Why would anyone release their tax return?
It is interesting to see the Democrats demanding that Mike Bloomberg release his tax returns. If he has a brain in his head, he will refuse. Previously such demands have been made of President Trump and, in 2012, Mitt Romney. In fact, the Democrats were demanding that Romney release 10 years of returns, which he wisely chose not to do.
First, let me explain that, by law, what is on a tax return is between the filer and the Internal Revenue Service and is no one else’s business. In fact, it is no one else’s damned business. There are many excellent reasons for this. If there is something inexact or nefarious with the return, the IRS has auditors to discover it and punish the offender. High earners are their No. 1 concern and get the most scrutiny. EITC returns, where an estimated 30% of returns contain fraud, mistakes and over payments have been another big concern.
Most people have no clue how complex and convoluted the U.S. Tax Code is. For example, for many years Money Magazine presented a tax problem for tax preparers to solve. This make-believe case was so complicated that the Big 8 accounting firms would not touch it. However, each year about twenty small CPA firms or franchise H&R Block offices would take up the challenge.
The final answer depended upon how the return was prepared according to depreciation and other mitigating factors. Therefore, instead of a single answer, there was a range of answers. If the preparer had an answer within that range and the proper schedules and forms were used, they were judged correct.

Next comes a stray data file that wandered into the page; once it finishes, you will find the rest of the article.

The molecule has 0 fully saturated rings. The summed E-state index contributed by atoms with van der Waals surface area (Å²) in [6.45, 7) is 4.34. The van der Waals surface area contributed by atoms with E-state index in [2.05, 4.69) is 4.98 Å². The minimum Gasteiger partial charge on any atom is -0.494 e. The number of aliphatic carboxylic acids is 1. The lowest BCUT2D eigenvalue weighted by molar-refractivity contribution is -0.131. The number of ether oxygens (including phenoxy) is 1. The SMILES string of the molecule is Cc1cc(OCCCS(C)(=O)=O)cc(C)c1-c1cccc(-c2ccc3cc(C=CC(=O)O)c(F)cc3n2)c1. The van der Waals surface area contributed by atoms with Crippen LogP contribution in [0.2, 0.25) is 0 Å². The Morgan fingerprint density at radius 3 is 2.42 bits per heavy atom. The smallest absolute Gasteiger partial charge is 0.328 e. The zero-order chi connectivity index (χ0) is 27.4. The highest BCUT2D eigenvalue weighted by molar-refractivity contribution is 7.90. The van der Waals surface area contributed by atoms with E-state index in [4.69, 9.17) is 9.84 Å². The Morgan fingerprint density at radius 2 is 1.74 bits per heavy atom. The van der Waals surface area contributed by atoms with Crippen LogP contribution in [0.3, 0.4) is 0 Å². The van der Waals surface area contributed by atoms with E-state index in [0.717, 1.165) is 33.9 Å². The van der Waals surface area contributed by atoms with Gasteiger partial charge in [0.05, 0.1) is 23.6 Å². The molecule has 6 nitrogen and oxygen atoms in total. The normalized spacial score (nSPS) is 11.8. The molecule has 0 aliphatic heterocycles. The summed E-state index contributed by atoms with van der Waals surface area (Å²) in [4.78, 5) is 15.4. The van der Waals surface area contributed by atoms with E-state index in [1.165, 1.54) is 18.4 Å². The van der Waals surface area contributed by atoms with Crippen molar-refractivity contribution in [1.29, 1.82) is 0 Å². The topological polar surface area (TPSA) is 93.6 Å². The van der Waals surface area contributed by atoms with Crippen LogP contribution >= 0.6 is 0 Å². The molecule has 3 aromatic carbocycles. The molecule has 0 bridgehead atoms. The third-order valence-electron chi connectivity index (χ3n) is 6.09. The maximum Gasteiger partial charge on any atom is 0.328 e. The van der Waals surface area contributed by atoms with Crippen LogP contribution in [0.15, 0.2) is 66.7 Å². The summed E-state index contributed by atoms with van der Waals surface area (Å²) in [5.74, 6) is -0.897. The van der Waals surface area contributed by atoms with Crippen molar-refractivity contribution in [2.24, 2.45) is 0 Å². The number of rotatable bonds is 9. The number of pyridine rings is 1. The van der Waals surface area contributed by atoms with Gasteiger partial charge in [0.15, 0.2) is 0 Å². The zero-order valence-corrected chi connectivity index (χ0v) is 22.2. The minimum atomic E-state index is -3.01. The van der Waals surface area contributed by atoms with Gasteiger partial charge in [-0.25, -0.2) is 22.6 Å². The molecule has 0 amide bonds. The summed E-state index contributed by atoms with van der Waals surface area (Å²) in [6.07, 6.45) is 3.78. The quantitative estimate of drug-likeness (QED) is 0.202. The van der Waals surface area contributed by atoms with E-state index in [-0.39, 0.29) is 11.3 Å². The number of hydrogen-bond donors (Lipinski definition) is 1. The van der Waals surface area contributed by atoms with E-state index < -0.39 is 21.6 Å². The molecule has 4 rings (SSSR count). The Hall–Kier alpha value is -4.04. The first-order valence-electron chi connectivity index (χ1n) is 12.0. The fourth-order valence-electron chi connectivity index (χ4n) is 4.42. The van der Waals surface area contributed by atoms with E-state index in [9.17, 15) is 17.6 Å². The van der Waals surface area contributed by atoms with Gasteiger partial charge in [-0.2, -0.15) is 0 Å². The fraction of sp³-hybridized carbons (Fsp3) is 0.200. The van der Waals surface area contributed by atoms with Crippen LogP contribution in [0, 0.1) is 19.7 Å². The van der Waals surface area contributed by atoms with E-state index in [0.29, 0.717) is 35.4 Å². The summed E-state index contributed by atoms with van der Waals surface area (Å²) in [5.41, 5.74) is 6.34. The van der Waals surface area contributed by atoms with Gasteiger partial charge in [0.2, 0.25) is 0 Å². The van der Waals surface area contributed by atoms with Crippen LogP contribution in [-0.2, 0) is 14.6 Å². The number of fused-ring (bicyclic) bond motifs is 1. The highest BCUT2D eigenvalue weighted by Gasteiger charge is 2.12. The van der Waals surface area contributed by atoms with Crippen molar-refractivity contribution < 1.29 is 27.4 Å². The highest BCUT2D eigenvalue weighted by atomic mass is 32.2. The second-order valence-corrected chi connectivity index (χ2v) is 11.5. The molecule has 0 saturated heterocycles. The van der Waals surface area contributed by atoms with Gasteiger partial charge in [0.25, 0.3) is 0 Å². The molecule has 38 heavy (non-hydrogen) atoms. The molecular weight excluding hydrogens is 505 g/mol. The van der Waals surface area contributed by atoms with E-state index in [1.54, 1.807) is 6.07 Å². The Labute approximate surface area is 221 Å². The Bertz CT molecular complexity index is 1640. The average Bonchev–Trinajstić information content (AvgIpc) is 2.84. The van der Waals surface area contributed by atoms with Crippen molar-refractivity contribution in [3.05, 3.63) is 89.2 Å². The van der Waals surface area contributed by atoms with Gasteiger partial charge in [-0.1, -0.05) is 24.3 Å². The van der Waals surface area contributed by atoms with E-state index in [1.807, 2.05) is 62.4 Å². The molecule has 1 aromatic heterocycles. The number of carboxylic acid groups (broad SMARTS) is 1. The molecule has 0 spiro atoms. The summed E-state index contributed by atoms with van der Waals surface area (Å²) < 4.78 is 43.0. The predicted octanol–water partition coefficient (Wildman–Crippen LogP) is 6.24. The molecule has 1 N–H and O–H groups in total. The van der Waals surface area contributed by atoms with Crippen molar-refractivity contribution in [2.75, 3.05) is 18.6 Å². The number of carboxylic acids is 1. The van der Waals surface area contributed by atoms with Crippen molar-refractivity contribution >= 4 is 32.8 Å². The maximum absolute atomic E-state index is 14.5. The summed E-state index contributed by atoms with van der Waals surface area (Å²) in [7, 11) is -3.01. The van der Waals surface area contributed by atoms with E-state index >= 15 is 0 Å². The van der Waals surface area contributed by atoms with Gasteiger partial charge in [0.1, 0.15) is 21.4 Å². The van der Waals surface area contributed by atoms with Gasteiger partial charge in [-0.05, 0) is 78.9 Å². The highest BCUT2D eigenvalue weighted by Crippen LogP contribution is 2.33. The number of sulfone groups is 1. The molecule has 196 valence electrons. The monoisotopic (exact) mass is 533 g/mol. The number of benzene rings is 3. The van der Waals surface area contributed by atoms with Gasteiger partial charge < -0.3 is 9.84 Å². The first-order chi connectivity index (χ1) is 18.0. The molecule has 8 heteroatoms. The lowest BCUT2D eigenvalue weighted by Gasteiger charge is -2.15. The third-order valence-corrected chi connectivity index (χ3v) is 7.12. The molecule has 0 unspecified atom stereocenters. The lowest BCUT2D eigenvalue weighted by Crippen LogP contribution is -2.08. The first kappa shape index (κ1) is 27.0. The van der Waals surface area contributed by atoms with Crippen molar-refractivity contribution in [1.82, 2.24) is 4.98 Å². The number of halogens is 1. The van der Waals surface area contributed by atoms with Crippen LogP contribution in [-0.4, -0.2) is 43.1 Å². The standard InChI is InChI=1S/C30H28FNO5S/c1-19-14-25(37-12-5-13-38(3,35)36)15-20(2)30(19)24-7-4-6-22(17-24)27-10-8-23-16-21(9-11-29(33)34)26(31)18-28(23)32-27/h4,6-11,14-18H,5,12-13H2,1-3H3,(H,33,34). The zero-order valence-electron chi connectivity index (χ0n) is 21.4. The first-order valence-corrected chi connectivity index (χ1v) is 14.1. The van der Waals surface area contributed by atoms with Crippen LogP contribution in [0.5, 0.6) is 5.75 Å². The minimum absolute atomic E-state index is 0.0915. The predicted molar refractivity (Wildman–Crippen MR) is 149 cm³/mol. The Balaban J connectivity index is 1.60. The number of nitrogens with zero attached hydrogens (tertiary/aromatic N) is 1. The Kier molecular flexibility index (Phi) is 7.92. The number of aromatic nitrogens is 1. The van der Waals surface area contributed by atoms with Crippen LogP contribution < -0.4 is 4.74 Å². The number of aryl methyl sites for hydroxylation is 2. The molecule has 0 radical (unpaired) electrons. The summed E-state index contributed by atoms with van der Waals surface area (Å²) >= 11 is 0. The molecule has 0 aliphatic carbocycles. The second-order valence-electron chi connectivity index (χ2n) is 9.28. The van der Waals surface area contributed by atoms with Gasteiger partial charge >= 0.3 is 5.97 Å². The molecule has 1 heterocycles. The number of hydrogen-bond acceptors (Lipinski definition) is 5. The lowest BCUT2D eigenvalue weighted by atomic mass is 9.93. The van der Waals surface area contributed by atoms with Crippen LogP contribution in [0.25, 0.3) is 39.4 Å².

H&R Block offices usually had the answer in the right range but were ruled incorrect because the tax people at Money Magazine claimed some of the measures H&R Block used were not according to the Tax Code (in Money’s opinion). A rebuttal from H&R Block attorneys was always included, stating that their method was accepted by the IRS and therefore was correct. That is how screwed up the tax code is. Even experts disagree about what it says.
If Trump, Romney, Bloomberg or Steyer were stupid enough to release their tax returns, there would be perpetual arguments. Detractors would say they should have used method B or C instead of method A and paid more taxes; and so forth. If the IRS has determined they paid the proper amount of taxes, then the issue is over. Or should be. However agitators and trouble makers would continue to complain ad nauseam and pick the returns apart.
The first case of a presidential candidate releasing their tax returns was George Romney in 1968. Magazines made a big deal about how much he gave to charity (over 30%) and investigated his entire life. No one needs such an invasion of privacy. Nixon was next in about 1970 and the AMT system resulted from that. Since then it has been a ritual for presidential candidates to release their tax returns to the voyeur press and public.
I would never want anyone else to look at my tax return and I have never made over the lowest of six figures in income. Anyone who would feel otherwise is either a braggart or an imbecile.
NEIL MITCHELL, Provo